It is now the right time to ask whether EMYP is still the right event for our Diocese. My personal view is that the youth group model of the 1980s that persists in much of the Diocese is no longer necessarily the best fit for today’s teenagers. Those youth groups that are thriving around the Diocese are smaller, focussed on relationships and providing a safe space to share, be and become together. Gone are the programmes and exciting events, replaced by a lounge with pizza, music and people who genuinely want to hear about one another’s lives. Does an event like EMYP match this changing trend in youth ministry? As our priorities and vision have changed, perhaps it is time to think afresh.
In light of all of this, and in consultation with Bishop Trevor, the Easter Monday Youth Pilgrimage team has decided that the Easter Monday Youth Pilgrimage will not take place in 2016. We need to consider what other opportunities we might create to share and celebrate our faith in the risen Jesus. We understand that this will be disappointing news for many people. This decision has not been taken lightly, nor must it be seen as a reflection of what EMYP has achieved in the past. It is not a declaration of failure, nor a retreat – instead, recognition that as times and contexts change, so must we.
This decision will give us the opportunity to invest some time and energy into asking some of those bigger questions together as a Diocese – and we hope that you will join us in addressing them. The EMYP Team is planning a number of events throughout the first half of 2016 where we want to invite anyone for whom the Easter Monday Youth Pilgrimage has been important to join this challenging conversation. We want you to help us understand how we might preserve the good things that EMYP has given us over the years, but express them in new ways that will resonate with our vision to become a Whole Church. We are trying to find the right positive way forward as we face up to these realities, rather than throwing our hands up in the air in defeat.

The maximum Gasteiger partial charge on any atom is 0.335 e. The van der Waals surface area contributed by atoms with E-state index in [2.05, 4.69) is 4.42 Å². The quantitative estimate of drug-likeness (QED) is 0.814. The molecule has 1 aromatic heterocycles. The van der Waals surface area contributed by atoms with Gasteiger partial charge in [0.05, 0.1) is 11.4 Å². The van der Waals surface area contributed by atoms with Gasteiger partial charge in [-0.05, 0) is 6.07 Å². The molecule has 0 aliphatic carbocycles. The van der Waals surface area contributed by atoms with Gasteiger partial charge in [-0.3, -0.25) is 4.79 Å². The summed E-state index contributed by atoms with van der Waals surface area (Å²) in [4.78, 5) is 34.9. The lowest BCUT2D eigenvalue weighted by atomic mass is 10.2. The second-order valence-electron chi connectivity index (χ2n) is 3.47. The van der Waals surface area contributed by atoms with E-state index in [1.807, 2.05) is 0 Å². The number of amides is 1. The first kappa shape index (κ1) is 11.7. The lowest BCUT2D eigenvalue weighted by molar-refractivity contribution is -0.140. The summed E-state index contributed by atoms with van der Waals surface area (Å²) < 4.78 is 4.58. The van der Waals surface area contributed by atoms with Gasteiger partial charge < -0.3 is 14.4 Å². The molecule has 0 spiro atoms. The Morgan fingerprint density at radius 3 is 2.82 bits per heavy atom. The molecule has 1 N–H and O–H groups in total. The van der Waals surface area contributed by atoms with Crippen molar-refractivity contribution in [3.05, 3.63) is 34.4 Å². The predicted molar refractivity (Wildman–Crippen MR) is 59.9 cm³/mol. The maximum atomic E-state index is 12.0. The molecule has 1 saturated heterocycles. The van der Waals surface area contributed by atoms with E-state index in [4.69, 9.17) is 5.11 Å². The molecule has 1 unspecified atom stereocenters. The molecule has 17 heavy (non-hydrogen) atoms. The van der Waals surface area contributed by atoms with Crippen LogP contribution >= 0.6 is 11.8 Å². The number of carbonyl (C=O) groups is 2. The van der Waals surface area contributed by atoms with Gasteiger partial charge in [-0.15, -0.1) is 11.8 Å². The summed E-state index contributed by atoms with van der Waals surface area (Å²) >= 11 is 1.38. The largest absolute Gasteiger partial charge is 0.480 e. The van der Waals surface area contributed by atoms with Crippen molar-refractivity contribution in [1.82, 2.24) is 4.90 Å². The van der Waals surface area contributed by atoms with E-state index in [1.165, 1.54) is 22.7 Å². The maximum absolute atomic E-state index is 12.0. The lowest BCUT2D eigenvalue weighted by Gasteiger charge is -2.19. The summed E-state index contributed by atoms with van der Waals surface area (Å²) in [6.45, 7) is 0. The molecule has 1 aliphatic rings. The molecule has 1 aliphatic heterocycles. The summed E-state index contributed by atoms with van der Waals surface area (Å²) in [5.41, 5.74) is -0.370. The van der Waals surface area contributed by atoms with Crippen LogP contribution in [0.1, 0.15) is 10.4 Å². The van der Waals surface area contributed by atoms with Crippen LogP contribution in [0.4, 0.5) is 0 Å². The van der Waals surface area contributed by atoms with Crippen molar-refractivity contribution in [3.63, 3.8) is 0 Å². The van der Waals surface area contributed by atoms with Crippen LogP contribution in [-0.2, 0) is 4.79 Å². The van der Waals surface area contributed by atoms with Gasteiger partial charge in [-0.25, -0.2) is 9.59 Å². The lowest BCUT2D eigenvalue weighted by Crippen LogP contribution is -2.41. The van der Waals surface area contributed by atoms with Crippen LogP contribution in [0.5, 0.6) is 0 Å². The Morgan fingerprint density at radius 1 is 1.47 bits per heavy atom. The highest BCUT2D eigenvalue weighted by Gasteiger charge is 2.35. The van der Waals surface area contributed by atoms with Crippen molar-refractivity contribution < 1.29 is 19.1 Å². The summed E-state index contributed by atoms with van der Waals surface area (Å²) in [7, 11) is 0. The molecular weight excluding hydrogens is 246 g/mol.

The first of these conversation events is being held at:
St Mary’s Church in Dover on 7th February 2016: 12pm -2.30pm
A bring and share lunch will be followed by an open, facilitated discussion about what we could do as a Diocese.
Our second event will be held at
St. Nicholas Church in Allington, Maidstone on 27th February 2016: 2.30pm-4.30pm
No lunch this time but the same opportunity to join in an open, facilitated discussion.
Following that there will be another two similar events as well as a training day after Easter on how to better listen to the voices of children and young people, using the recently published ‘Learn to Listen’ toolkit. Watch this space for further dates and details.
The EMYP team has been asked by Bishop Trevor to facilitate and be ready to respond to these creative conversations.
There is no set agenda, no set plan for 2017.
It is a decision that we need to make together.
Please come to the events and tell us what you think – we want to hear your comments, criticisms and reflections. But most of all please join us through 2016 in this ambitious, and challenging task of listening to each other and listening to God together.